What is menopause?
Menopause is defined as the time at which menstruation (periods) stops. Menopause is said to have occurred only one year after the stoppage of menstruation. Menopause occurs between the ages 45 and 55 years. The average age of menopause is 47 years. However there are some women who menstruate well beyond the age of 50. This prolongation of menstrual activity may be due to the improvement in general health. A menopause before the age of 40 years is called premature menopause.
What are the changes in the body that occur during menopause?
Once the menopause is established, the estrogen level is the blood may remain low due to the reduced production of the hormone by the ovaries. The genitalia undergo atrophy and regression. The ovaries become shrunken and their surfaces appear grooved and furrowed. The muscles in the fallopian tube undergo shrinkage. The uterus and cervix becomes smaller. The vagina becomes smaller and the vaginal mucosa becomes pale, thin and dry. The vulva also shrinks and the vaginal orifice becomes smaller. This causes pain during intercourse. The pubic hair is reduced in amount and the color becomes grey. Fat is deposited around the breasts, hips and abdomen. In some women osteoporosis may develop after menopause.
What are the symptoms experienced by the woman during and after menopause?
- he menstruation may stop suddenly or gradually over a period of time.
Neurological and emotional:
- uring the menopause, the commonest symptoms are hot flushes and sweating which occurs in 85% of the women. The hot flushes are worse in the night time. Mental depression may be caused by night sweats. Coronary heart disease is common after menopause due to estrogen deficiency.
What are the investigations to be done in patient with menopausal symptoms?
- Sensation of pins and needles over the limbs is common. Headache and noises in the ear may occur. Irritability and depression may be seen in some women.
- Joint pain, backache can occur in menopausal woman. Muscle pain, vertebral disc problems are common after menopause.
- Osteoporosis: Decrease in the calcium content in the bone during advancing age is called osteoporosis. At the age of 40, total bone calcium is 1200grams. When the calcium level reaches 750 mgs, the woman becomes susceptible to fracture.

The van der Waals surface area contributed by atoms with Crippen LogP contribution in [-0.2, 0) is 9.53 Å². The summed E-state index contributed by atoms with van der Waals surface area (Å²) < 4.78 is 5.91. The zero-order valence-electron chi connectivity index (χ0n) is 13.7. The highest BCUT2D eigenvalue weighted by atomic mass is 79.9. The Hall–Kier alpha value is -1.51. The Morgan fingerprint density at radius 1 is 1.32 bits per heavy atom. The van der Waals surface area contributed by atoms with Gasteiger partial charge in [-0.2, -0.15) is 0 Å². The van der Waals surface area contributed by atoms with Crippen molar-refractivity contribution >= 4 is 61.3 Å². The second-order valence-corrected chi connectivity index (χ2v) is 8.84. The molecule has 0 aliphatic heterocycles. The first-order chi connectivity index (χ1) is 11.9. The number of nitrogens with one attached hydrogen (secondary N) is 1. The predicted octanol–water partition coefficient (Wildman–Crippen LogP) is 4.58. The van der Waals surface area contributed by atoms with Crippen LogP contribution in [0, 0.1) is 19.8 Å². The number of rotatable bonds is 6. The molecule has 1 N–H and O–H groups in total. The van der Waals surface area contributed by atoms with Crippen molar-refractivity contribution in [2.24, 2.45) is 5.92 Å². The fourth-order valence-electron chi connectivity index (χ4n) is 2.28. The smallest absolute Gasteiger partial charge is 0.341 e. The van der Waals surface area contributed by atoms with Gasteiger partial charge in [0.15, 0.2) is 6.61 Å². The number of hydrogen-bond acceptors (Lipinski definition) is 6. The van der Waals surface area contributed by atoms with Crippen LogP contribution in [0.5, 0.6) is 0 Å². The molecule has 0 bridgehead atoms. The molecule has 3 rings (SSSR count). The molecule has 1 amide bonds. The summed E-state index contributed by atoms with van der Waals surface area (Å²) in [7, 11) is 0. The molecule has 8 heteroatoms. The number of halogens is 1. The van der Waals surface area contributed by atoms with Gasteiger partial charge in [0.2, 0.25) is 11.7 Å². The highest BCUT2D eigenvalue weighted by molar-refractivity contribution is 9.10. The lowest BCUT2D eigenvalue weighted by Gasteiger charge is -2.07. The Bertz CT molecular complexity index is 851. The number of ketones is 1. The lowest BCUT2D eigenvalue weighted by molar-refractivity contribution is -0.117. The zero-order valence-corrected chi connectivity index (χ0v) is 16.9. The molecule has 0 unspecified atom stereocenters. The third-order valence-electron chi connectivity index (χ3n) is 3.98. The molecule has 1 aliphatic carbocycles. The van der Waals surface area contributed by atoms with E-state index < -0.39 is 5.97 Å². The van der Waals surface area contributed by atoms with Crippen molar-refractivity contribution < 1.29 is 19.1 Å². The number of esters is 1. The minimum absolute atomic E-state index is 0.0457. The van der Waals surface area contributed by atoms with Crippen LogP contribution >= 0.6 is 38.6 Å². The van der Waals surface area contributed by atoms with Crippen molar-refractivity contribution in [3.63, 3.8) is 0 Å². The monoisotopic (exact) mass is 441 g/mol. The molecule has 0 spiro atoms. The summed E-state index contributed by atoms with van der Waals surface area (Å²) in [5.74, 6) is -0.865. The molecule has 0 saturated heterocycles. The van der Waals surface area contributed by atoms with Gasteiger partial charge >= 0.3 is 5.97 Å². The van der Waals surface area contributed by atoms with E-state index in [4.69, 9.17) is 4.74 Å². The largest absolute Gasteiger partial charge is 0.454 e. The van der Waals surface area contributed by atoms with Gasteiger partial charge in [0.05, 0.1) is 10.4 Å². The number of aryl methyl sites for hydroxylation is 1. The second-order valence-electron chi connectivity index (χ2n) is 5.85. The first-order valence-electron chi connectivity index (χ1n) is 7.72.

- Urinary tract: Patient may have burning sensation while urination, urethral infection and urinary leakage during straining and coughing (stress incontinence)
- Endocrine system: Increased growth of hair may be seen over the face. Dryness in the skin and reduction of mental power and concentration may develop.
- Genital tract: The vagina becomes dry and cervix undergoes shrinkage. The uterus diminishes in size.
What is the treatment of menopausal symptoms?
- Blood pressure should be checked. Weight should be noted. Presence of excess hair in the body (hirsutism) if any should be looked for.
- Examination of breast for any mass and vaginal examination to be done.
- Blood sugar and lipid profile
- ECG and chest X ray
- Bone study to rule out osteoporosis.
The patient often fears pregnancy and possibility of cancer at the menopause. Thorough examination should be done by the gynecologist. A thorough breast examination and pelvic examination should be done. The patient should be checked for diabetes. Pelvic ultrasound is helpful in measuring the size of uterus and to rule out any fibroids in uterus or any lesion in the ovary.
- A mild sedative may be helpful in treating menopausal symptoms like depression, sleeplessness and palpitation.
- Estrogen therapy: The most severe menopausal symptoms need estrogen therapy. Estrogen therapy over a short period of a few months will relieve the patient of hot flushes, night sweats, palpitations and disturbed sleep. Estrogen therapy will also relieve painful intercourse and vaginal dryness. It is also useful in delaying osteoporosis.
- Daily intake of calcium tablets and walking for half an hour will help in treating osteoporosis.
- To avoid an old look and to maintain libido and sexual satisfaction, cyclical estrogen therapy with added progesterone is helpful in menopausal women but there are risks like vaginal bleeding, liver and gall bladder disease and breast cancer. Estrogen vaginal cream and patches are more helpful for this purpose.
- Clonidine therapy is useful in preventing hot flushes. It is useful in menopausal women not responding to estrogen therapy.